We decided to visit the Georgia Mountain Fall Festival on Saturday. Admission was half price, and Ricky Skaggs was performing in the afternoon. We were a little worried about crowds when we first saw the parking lot. I really dislike crowds, especially when I'm trying to keep up with four kids. Much to our surprise, the fairgrounds didn't seem crowded at all. Because the Georgia Mountain Fairgrounds are so large, crowds seem to dissipate soon after passing through the gate. Honestly, it's the first fairground I've visited in which I felt relaxed and wasn't anxious to leave. We were always surrounded by beautiful foliage and rustic architecture.

This awesome wooden waterwheel was operating
during our visit. Very cool!
Soon after arriving at the fairgrounds, we were faced with the difficult but enjoyable task of choosing our lunch. The job proved to be more difficult than we'd anticipated. I think we ended-up purchasing food from 3-4 different food vendors. Lee Thomas and I had some exceptional clam chowder, and the others had hotdogs and various other yummy delicacies. Like the fairground, the food selection here is exceptional.

After eating, we wandered through a large variety artisan displays and exhibits. Rebecca and each of the kids got new pocket knives from the DirecTV booth, and we sampled honey at the beekeeper's association exhibit. We passed through the farm-life museum where the kids and I admired the massive collection of die- cast cars, trucks, and tractors. Rebecca and I had to explain some of the vintage equipment, tools, and kitchen appliances to the kids. As we exited the rear of the museum building, we discovered a large, fully functional wooden waterwheel. It has a strong resemblance to the one at Berry College in Rome, Georgia.

From there, we continued to explore the exhibits. There are many old buildings on display at the Georgia Mountain Fairgrounds. Many have been moved from other locations and reassembled here. There are numerous cabins, farm buildings, and an old one-room schoolhouse. Demonstrations of mountain farm life were happening all around. The kids were engaged the entire time, and were never bored.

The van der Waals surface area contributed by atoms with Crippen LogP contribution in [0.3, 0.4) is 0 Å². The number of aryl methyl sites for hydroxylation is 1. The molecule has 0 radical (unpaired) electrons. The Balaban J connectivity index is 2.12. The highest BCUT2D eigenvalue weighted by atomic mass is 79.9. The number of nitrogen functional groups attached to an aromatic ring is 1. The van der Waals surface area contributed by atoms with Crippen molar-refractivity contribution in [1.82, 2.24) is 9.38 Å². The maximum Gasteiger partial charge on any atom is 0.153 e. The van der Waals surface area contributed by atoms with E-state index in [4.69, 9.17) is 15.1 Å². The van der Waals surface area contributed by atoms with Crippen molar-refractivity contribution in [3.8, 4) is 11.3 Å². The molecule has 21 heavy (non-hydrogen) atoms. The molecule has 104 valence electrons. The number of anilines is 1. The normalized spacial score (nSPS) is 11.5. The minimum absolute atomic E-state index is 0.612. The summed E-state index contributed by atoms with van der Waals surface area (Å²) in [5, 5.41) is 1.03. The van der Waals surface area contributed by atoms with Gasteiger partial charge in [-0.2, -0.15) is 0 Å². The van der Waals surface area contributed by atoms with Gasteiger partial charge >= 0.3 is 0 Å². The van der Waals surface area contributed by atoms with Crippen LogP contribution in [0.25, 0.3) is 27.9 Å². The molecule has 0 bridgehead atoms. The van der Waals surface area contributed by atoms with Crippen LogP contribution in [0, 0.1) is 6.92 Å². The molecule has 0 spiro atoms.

By the time we'd seen the main part of the fairground, the first half of the Ricky Skaggs concert was already past. We decided to head back to Enota for the remainder of the afternoon instead. On the way back, we stopped at Track Rock Gap to see some ancient Native American petroglyphs carved into rocks there. Very interesting. More on that later. For a detailed description of the fairgrounds including dozens of pictures, click here.

Friday, October 14, 2011

Enota Mountain Retreat - Hiawassee, Georgia

PB&J Adventure Journal - October, 2011
One of several waterfalls at Enota Mountain Retreat.
Autumn in the north Georgia mountains is a colorful event, so the Tribe tries to visit the region as much as possible this time of year. The Fall leaves combined with the crisp cool air makes for great camping and hiking. Additionally, numerous seasonal festivals occur in the area, including the Georgia Mountain Fall Festival held annually at the legendary Georgia Mountain Fairgrounds in Hiawassee. This awesome event is what brought us back to Enota.

We camped at Enota in 2008 (see PB&J Adventure Journal entry) when it was bitterly cold. Enota Mountain Retreat is very near Brasstown Bald, the highest peak in the state. The weather up there is different than anywhere else in Georgia, and on that visit in 2008, we awoke to nine degree temperatures and frozen lines our first morning there. Although it was miserably cold on that visit, we decided to come back when it was more pleasant.